On the physical side, stay at your best by taking care of yourself in these ways:
- Eat a healthful diet with plenty of fresh fruits and vegetables.
- Get adequate sleep.
- Set aside time for exercise.
- Keep a positive attitude.
- Relax, possibly with the help of meditation.
- Have regular checkups as recommended by your health-care practitioner.
Intimate relationships may be affected by cancer or its treatment, especially in the physical realm. Remember that love and affection can be expressed in many ways. Talk honestly and openly to your partner and to your health-care provider about sexual concerns.
Your family members and friends may be feeling many of the same anxieties you are, and they need understanding and patience, too. Meeting and talking with others in similar situations may help them adjust to the changes they are experiencing.
Most communities have cancer groups that will help you and your family members meet others who have had similar experiences. And Online resources can also provide support. Here are just a few.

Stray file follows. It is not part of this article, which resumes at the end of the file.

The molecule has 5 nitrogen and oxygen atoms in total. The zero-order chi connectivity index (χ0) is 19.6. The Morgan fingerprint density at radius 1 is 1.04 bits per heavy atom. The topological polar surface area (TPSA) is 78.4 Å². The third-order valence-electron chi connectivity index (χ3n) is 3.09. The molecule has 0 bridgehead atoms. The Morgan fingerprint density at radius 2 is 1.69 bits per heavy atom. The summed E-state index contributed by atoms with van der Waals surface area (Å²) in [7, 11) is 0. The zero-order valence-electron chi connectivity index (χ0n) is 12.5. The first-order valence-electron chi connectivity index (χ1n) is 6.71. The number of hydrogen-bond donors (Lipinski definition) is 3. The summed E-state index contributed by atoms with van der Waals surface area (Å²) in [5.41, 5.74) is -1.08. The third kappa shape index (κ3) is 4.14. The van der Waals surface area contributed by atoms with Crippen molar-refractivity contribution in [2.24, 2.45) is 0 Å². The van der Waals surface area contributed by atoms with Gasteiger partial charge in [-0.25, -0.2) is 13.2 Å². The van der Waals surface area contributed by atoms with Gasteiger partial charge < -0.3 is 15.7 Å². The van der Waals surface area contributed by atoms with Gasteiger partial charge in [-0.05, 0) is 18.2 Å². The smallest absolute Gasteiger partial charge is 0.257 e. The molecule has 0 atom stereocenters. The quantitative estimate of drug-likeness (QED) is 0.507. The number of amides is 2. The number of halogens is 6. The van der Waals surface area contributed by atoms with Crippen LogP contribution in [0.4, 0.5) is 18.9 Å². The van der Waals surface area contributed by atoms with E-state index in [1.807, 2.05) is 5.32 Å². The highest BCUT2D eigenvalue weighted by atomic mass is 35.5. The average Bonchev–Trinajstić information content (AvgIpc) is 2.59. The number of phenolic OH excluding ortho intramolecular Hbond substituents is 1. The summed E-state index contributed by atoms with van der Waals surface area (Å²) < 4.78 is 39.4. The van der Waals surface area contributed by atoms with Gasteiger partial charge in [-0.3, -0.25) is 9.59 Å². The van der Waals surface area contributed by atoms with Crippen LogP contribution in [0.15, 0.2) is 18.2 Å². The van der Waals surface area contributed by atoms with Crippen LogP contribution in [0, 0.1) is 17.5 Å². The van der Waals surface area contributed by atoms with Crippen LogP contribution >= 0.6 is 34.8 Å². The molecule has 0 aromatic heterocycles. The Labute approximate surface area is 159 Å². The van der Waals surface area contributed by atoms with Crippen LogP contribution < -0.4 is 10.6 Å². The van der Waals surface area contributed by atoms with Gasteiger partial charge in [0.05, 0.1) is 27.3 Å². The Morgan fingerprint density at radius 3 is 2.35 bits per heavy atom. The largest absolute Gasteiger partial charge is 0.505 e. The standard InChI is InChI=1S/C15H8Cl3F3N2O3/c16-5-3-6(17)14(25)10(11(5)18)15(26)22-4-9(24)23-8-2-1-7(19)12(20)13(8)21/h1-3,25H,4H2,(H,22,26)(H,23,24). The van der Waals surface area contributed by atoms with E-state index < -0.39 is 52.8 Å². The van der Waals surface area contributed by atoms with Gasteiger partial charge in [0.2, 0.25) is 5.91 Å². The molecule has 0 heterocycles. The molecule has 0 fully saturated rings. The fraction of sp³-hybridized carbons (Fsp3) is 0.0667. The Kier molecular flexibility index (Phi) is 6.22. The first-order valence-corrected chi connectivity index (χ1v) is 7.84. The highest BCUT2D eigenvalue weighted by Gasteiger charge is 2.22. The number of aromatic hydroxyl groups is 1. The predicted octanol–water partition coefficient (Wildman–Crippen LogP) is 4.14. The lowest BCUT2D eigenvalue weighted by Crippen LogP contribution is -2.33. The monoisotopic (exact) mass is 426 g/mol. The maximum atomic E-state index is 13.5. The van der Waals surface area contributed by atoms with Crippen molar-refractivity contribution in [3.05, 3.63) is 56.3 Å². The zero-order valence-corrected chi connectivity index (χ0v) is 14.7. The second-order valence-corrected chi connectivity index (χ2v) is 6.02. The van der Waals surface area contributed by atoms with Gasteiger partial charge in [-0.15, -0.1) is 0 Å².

The Anderson Network is a survivor- and caregiver-support organization that is a program of the Department of Volunteer Services at The University of Texas MD Anderson Cancer Center. It offers publications, an annual conference, online programs and a patient- and caregiver-support line.
The Association of Cancer Online Resources offers information on more than 130 online mailing lists, including a listserv for long-term survivors.
CancerCare is a national nonprofit organization that provides one-on-one counseling and support groups led by oncology social workers working online or via telephone.
The National Cancer Institute includes links to organizations that offer assistance and information and details about cancer-related events.
The National Coalition for Cancer Survivorship is a survivor-led cancer advocacy organization that offers a step-by-step cancer survival tool box in English and in Spanish and links to resources listed by specific cancer and treatment. Also included is information to help cancer survivors become advocates on the national level.
Printed with permission from The University of Texas MD Anderson Cancer Center ©2010.
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